LISBON, POR – Not long after Vestas 11th Hour Racing sailed up the Tagus River to cross the finish line of the opening leg of the Volvo Ocean Race, a press release trumpeted the fact that it’s the first time in history that a USA-flagged boat is leading the overall standings of the bluewater classic. Yes, it’s quite an achievement for Vestas 11th Hour Racing, which is led by Ivy Leaguers Charlie Enright and Mark Towill, and stands for the right things.
Of course, for perspective, there are 10 more legs and more than 43,000 nautical miles to go. And technically, Vestas 11th Hour sails under the American and Danish flags.
But seriously, good for the U.S. guys, who led their team to a victory margin of some 20 nautical miles over pre-race favorite MAPFRE. They’ve worked hard to mount a second VOR campaign. In fact, they’ve won consecutive legs, including the final segment of the last edition of the race, when they finished fifth overall when they were known as Team Alvimedica (technically, they tied with MAPFRE on points but the Spanish team was awarded fourth place based on overall results of the in-port race series).
“Can’t argue with the results,” said Enright, the skipper. “For us, it has always been the process and improving every day. We prioritized getting the right people and this provides us with a lot of confidence. I can’t say enough about the squad on the boat and the ones on the shore.”
Enright and Towill follow in the footsteps of two other American sailors who won the opening leg of the world's premier around-the-world race.
Paul Cayard captured the first leg in the 1997-98 race, when it was called the Whitbread Round-the-World Race, and went on to win with Swedish-flagged EF Language. John Kostecki skippered the German-flagged illbruck Challenge to a Leg 1 victory in the 2001-02 race and went on to victory.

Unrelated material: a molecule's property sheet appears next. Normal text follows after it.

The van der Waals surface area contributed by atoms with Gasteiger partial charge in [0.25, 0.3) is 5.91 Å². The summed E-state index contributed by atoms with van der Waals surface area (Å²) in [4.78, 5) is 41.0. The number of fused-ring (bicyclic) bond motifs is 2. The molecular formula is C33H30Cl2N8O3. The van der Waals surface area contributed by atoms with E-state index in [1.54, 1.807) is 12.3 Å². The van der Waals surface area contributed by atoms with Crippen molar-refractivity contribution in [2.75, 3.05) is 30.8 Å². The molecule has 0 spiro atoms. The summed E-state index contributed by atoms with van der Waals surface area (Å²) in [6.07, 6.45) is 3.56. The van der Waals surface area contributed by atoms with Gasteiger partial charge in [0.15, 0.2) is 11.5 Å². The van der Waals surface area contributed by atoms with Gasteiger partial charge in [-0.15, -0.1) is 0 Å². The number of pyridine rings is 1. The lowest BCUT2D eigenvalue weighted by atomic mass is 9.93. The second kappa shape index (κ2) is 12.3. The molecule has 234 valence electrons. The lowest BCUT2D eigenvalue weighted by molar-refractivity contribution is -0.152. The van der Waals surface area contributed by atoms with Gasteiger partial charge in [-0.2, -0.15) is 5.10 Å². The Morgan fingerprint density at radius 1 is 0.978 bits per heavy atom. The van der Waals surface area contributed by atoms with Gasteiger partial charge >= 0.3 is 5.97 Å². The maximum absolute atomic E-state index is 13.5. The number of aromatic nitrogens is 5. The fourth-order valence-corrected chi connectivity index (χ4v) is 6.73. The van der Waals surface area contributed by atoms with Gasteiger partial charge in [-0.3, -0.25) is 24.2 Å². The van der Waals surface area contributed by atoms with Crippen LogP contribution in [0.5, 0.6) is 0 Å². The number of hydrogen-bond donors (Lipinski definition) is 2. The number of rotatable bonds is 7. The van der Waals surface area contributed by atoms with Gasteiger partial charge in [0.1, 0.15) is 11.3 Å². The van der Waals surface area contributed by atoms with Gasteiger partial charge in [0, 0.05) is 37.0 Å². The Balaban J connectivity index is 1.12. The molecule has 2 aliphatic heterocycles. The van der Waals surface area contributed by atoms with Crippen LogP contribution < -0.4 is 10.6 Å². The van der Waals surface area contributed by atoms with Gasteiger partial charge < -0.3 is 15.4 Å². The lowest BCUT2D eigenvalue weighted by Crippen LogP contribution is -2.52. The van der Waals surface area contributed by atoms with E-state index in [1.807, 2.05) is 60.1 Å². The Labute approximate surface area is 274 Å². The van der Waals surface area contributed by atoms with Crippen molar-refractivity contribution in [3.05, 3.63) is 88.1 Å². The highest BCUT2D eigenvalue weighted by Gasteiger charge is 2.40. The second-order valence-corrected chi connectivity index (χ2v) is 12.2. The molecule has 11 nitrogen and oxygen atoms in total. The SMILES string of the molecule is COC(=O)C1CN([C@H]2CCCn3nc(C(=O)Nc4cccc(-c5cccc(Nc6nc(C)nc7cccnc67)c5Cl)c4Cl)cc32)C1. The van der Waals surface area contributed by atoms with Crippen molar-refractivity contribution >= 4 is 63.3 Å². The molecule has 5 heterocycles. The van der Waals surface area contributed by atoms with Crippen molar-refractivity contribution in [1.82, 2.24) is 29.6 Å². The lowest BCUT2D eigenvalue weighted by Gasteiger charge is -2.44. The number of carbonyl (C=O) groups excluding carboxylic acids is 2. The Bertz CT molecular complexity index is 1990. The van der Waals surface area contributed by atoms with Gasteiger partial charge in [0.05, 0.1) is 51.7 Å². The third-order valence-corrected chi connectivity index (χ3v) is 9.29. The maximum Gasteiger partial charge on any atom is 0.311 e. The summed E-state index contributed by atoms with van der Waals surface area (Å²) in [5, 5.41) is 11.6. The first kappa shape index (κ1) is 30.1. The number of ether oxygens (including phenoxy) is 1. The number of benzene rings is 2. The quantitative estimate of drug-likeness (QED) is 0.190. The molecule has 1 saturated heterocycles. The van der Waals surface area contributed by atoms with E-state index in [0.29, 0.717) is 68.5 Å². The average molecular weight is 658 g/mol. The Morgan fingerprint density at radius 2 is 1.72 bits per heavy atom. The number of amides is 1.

Could this leg victory be a sign? Well, Enright and Towill, the team director who also races on the yacht, wouldn’t have put in all the hard work to secure sponsorships and pick a team if they didn’t think they could win it all.
“To kick it off this way is a strong sentiment to the team,’’ Towill said. “We have a long way to go for sure, and this is a great way to start the event.”
Nick Dana of Newport, RI is the third American crew member on board Vestas 11th Hour Racing.
Dongfeng Race Team was third, followed by Team AkzoNobel, Team Sun Hung Kai/Scallywag, Team Brunel and Turn The Tide On Plastic.
Team Brunel skipper Bouwe Bekking wasn’t happy with the sixth-place finish. “The synergy within the team is good. But the result is very frustrating,’’ he said. “We really missed speed, especially in the second part of the leg. At the moment we don't know what the problem is. But the race is still long, the team is good and we're focused on getting the boat back in shape."
Some observers might be surprised with the fourth-place finish of team AkzoNobel, which was embroiled in turmoil in the days before the race’s start. Skipper Simeon Tienpont (NED) was sacked by AkzoNobel for what the sponsor alleged was breach of contract, then won back his job after an arbitration hearing. This led to some crew upheaval in the week before the start of Leg 1.
The Dutch-flagged boat sailed with one fewer crew than the rest of the fleet.
“We were pleased to be out there racing and after the start we just all did our thing,’’ Tienpont said. “We trusted in the way we had set the boat up and we proved we could pass people. Rosco [Ross Monson] did an amazing job of getting us out of the Mediterranean with a bit of a head start, which helped given we were one short.
“Once we got to the third night, we just kept pushing hard and everyone had to step up with longer driving and longer trimming. But now we are very happy with our fourth place – it’s a very good
Meanwhile, New Zealand sailing stars Peter Burling of Team Brunel and Blair Tuke of MAPFRE completed their first VOR leg. One of them could become the first to win sailing’s Triple Crown of the America’s Cup, an Olympic gold medal and the VOR.
“It was a tough one,’’ said Burling, who in June became the youngest helmsman to win the America’s Cup when he led Emirates Team New Zealand to a stunning victory against Oracle Team USA. “It was good fun. We did a lot of things really well. It was a struggle to find the speed. That’s a bit of a shame.’’
Leg 2 from Lisbon to Cape Town starts next Sunday, November 5th.
Vestas 11th Hour Racing celebrates victory in the first leg of the 2017-18 Volvo Ocean Race after finishing Saturday afternoon off Lisbon.